It’s no secret that volcanic eruptions can cool the planet by spewing ash and droplets of sulfuric acid into the atmosphere that obscure the sun. Now researchers at Germany’s GEOMAR Helmholtz Centre for Ocean Research Kiel and Harvard University have found evidence that suggest the reverse could also be true. The researchers have discovered a strong historical link between global temperature increases and increases in volcanic activity.
Using observations of ash layers in cores taken from the seafloor around the Pacific region, the researchers reconstructed the history of volcanic eruptions for the past one million years. When they compared this data with the climate history, they found that periods of fast, global temperature increases and associated ice melting were followed with periods of high volcanic activity.
Using geological computer models, the researchers have come up with a possible explanation for the link.
"In times of global warming, the glaciers are melting on the continents relatively quickly,” says Dr. Marion Jegen, a geophysicist from GEOMAR. “At the same time the sea level rises. The weight on the continents decreases, while the weight on the oceanic tectonic plates increases. Thus, the stress changes within in the earth to open more routes for ascending magma."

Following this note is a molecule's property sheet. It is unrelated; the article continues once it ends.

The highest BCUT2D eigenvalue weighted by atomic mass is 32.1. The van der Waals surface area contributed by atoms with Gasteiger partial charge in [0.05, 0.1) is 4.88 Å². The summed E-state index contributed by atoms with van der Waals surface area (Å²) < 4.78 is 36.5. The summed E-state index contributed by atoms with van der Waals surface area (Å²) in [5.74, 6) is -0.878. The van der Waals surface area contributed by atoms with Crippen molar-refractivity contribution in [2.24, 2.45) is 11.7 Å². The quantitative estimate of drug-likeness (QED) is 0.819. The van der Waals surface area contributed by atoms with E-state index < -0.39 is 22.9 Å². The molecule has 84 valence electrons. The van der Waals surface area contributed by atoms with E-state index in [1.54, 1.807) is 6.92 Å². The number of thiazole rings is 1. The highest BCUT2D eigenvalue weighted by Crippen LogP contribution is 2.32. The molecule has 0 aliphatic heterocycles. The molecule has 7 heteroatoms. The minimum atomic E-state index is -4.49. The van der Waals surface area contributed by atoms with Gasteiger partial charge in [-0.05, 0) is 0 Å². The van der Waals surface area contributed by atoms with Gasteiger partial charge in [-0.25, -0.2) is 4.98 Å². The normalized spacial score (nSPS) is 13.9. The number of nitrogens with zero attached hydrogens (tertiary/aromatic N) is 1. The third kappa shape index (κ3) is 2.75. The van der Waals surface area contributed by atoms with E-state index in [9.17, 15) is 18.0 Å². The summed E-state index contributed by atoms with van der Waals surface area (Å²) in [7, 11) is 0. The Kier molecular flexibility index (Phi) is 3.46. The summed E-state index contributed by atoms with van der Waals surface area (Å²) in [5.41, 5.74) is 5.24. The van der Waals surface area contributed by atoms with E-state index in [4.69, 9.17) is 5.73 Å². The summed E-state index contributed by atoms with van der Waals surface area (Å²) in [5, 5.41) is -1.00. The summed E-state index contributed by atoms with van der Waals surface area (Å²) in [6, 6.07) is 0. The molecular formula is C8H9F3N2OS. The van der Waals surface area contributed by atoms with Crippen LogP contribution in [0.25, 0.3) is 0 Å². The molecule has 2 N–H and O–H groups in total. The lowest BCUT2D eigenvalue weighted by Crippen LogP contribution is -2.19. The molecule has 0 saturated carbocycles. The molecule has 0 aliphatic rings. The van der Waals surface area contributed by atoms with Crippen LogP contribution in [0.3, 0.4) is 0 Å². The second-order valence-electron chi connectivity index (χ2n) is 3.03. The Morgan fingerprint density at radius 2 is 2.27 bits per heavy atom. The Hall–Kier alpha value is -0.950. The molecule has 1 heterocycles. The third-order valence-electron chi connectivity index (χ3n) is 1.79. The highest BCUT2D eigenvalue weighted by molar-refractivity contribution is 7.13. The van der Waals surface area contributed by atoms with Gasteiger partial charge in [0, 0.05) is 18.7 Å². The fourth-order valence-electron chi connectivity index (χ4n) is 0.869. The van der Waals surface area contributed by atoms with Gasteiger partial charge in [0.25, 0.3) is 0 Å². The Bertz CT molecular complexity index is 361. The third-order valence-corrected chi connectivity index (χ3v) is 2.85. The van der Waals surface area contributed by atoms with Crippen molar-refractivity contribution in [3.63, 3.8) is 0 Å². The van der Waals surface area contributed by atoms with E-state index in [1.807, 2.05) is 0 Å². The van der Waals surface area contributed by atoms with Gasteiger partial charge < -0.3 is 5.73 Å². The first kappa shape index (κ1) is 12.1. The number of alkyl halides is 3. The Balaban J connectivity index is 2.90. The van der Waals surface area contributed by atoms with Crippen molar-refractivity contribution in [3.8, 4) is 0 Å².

Because the rate of global cooling at the end of warm phases is much slower compared to the rate of warming at the beginning of such phases, there are less dramatic stress changes and less volcanic activity during these times.
"If you follow the natural climate cycles, we are currently at the end of a really warm phase,” says Dr. Steffen Kutterolf, the lead author of the study. “Therefore, things are volcanically quieter now.”
Kutterolf adds that since the impact from man-made warming is still unclear, the next step will be to investigate shorter-term historical variations in an effort to understand the implications for the present day.
The results of the team’s study are published in the journal Geology.
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